Malaysian, Vietnamese, Chinese and Japanese and of course, Filipino food, are Asian cuisines that I can easily get. Oddly, Korean food is something which I practically know nothing about–this despite Korean establishments being around the Philippines for more than twenty years!
The best way to experience a culture, short of actually visiting the country concerned, is through its food. For example, clearly indicated in the preparation of Japanese food are the people’s pride in discipline and artistry. There is no Japanese food that takes a bad photo, none at all (more later on why I can make this claim). The way rice and fish are rolled carefully into nori and cut perfectly is just something that takes my breath away and many times, I’ve been hesitant to dig into sushi because it was simply too beautiful to eat.
Korean cuisine, according to some of the food shows I’ve seen, follows a certain principle when it comes to food preparation. Like, a certain set of colors always have to be present in each dish or something like it (I’ll read up more on it). The result is often like a piece of art. Such as the picture below (mind you, this was in a buffet set-up, where people just dump food there and customers are let loose):
Ask me about Korean food and I’ll say only two things: kimchi and bulgogi. The buffet at Donday showed me that it’s a lot more than that, of course. Although I was gastronomically enamored of kimchi, haha. Man, I loooved it! You don’t need an acquired taste to like it, I think. The smell can put you off for a few seconds but then, I’ve been around non-Koreans who worship this stuff and was therefore used to it. I braced myself for some serious tongue-scorching, though. I mean, I love spicy food but do not relish the thought of possible singeing off a layer of my tongue.
Well, no tongue-scorching at all despite returning to the buffet four times for it. If you ever find yourself in an Asian buffet, skip the rice. Rice is heavy and once you’re full from Asian food, believe me, you can’t eat another bite. The cuisine is mostly healthy but can be rich and therefore, filling.
COMMERCIAL BREAK: The aim of a buffet is to let you sample as many foods as you can BUT that doesn’t mean loading your plate to heaven. For every visit, take three kinds of food. For quantity per, keep it between two to three. Don’t be greedy, there’s more than enough for everyone.
Now back to our regular programming. I enjoyed the kimchi so much that I basically forgot everything else. Yes, the cabbage dish was spicy but it wasn’t as spicy as I expected. Maybe the restaurant toned it down a bit? Must kimchi be spicy with a hint of sweetness?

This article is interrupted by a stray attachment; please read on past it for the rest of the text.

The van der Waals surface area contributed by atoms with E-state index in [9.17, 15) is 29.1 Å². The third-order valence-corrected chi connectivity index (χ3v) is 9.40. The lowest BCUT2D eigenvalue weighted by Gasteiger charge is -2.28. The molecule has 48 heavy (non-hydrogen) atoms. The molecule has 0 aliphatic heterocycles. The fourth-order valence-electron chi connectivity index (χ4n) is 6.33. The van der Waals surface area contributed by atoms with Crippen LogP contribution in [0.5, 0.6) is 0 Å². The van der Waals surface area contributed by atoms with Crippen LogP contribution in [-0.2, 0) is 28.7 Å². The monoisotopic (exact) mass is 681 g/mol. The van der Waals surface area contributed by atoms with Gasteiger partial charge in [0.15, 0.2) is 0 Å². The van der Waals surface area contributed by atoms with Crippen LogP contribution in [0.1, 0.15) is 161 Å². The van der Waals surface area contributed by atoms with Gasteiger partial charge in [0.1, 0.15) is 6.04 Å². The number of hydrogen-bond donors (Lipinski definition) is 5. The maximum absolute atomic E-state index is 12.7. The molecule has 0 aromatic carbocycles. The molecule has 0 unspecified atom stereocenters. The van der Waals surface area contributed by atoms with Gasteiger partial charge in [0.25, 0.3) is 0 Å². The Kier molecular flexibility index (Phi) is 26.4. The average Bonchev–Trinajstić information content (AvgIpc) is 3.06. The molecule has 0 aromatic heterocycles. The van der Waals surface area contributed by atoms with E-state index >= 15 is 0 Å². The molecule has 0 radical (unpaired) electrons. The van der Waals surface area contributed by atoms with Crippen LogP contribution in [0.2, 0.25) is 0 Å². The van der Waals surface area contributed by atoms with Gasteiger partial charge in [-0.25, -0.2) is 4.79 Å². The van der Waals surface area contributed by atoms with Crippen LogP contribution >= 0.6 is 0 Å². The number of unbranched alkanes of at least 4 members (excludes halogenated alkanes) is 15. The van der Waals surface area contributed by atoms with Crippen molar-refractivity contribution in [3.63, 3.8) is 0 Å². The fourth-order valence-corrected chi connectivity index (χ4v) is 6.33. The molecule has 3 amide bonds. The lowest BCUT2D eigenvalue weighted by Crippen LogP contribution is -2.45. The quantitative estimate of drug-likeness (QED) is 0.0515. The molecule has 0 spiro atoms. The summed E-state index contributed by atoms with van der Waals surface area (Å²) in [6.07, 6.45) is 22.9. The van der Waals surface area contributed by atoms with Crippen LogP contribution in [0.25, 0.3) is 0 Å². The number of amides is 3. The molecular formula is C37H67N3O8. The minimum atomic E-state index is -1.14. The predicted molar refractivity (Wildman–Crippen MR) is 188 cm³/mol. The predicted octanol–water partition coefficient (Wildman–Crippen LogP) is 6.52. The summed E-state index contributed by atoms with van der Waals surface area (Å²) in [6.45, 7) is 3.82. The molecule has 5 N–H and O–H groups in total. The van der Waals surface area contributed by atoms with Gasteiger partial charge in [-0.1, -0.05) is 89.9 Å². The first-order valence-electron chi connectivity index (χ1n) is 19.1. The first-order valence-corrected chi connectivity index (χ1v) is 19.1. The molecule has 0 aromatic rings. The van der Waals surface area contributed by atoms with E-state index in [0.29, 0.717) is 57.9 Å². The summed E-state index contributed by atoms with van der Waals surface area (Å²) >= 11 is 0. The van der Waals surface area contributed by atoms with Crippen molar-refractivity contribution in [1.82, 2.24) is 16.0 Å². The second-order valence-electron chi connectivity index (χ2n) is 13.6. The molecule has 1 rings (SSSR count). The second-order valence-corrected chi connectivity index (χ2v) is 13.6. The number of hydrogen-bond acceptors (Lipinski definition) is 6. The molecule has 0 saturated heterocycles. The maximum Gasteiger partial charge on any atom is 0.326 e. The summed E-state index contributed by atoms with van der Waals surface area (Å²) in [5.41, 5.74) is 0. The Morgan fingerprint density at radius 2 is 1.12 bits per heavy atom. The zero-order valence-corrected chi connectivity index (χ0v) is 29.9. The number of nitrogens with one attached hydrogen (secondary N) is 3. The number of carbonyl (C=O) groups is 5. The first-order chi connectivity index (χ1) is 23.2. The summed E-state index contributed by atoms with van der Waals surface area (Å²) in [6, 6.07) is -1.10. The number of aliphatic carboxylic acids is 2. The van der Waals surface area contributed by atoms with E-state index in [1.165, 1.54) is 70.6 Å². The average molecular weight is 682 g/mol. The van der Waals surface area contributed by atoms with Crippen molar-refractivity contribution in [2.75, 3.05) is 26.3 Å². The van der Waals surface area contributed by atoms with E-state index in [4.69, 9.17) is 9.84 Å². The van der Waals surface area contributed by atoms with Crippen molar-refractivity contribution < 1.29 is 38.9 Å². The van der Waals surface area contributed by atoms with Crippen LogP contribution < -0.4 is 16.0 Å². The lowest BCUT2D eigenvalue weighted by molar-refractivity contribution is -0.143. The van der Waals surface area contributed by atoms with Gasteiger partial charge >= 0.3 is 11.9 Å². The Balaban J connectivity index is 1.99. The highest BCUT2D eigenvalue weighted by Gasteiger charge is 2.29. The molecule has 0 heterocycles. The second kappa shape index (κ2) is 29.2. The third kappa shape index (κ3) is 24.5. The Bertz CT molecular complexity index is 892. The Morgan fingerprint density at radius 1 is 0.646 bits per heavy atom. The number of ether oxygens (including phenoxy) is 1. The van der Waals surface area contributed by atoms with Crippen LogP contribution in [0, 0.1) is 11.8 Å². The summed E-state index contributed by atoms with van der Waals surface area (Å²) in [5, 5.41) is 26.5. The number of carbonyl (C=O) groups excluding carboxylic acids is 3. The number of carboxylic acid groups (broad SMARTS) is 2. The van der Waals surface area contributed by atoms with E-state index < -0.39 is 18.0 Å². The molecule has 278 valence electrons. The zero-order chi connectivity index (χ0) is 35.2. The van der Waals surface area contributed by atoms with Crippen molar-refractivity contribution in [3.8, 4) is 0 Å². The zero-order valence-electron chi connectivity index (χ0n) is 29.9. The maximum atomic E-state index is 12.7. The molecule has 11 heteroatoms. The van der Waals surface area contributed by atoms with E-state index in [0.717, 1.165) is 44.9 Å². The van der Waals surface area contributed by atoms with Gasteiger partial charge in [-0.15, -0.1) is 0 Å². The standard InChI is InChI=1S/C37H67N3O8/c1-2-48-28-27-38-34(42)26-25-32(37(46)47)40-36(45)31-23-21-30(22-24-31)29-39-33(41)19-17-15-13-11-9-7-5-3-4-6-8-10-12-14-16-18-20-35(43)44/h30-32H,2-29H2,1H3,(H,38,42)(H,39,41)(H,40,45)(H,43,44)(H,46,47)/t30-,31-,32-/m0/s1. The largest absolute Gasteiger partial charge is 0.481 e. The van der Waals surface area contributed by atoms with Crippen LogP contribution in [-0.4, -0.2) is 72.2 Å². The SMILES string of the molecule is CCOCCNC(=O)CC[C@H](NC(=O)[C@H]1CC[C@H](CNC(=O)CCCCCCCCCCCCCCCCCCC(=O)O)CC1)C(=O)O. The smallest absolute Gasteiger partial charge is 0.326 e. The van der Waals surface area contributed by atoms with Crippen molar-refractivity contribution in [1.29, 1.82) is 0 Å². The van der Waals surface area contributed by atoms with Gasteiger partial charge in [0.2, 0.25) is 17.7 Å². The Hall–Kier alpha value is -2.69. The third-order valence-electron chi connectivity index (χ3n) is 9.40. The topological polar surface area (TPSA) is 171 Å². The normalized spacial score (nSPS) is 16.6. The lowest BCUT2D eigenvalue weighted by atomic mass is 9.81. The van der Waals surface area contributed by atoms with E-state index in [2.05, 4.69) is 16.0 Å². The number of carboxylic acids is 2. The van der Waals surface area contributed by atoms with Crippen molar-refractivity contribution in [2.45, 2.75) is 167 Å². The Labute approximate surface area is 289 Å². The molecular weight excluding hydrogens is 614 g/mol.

When the chapchae was brought out (and like, gone in sixty seconds), I didn’t get a chance to photograph it. Chapchae is a noodle dish and I found it a bit on the heavy side. You’ll have to go for a walk afterward for it to go down. But every bite sure was worth it!
Other dishes that I photographed are:
From Donday, I learned that there was such a thing as Korean bacon, samgyeopsal. My impression of Korean cuisine is that it’s primarily vegetarian and this really surprised me. The strips of meat are just delicious.
As it’s bacon, it’s oily so it’s unnecessary to add more oil. Tables in Donday have a special griller so you have the option to cook various meats too.
I don’t know how you’re supposed to eat the Korean bacon. I mean, do you treat it like you would any other bacon? It was a brain-twister actually, and we each had our own way of eating it. Mine was to wrap it in lettuce and chomp.
The lunch buffet in Donday goes for Php 300, inclusive of ulimited beverage. You can’t argue with the price and the food either. If you’re going there for lunch, make sure you get near the area as early as eleven-thirty a.m. or eleven forty-five. The customer turn-out is unpredictable. On some Saturdays, you can choose wherever to sit while there are also weekends where you have no choice but to drag your feet towards a booth that you don’t like.
Donday is an open-air restaurant too, that’s why it’s important to come early so you can pick a booth against the wall. That’s where the fans are. You can opt to sit by the window too but when it’s noon, it’s seriously hot! They don’t take reservations, by the way.
Malingap treet (from C.P. Garcia, make a left towards Mini-Stop, which is on Maginhawa Street. Malingap is right after the Bayantel Building)
Sikatuna Village, Quezon City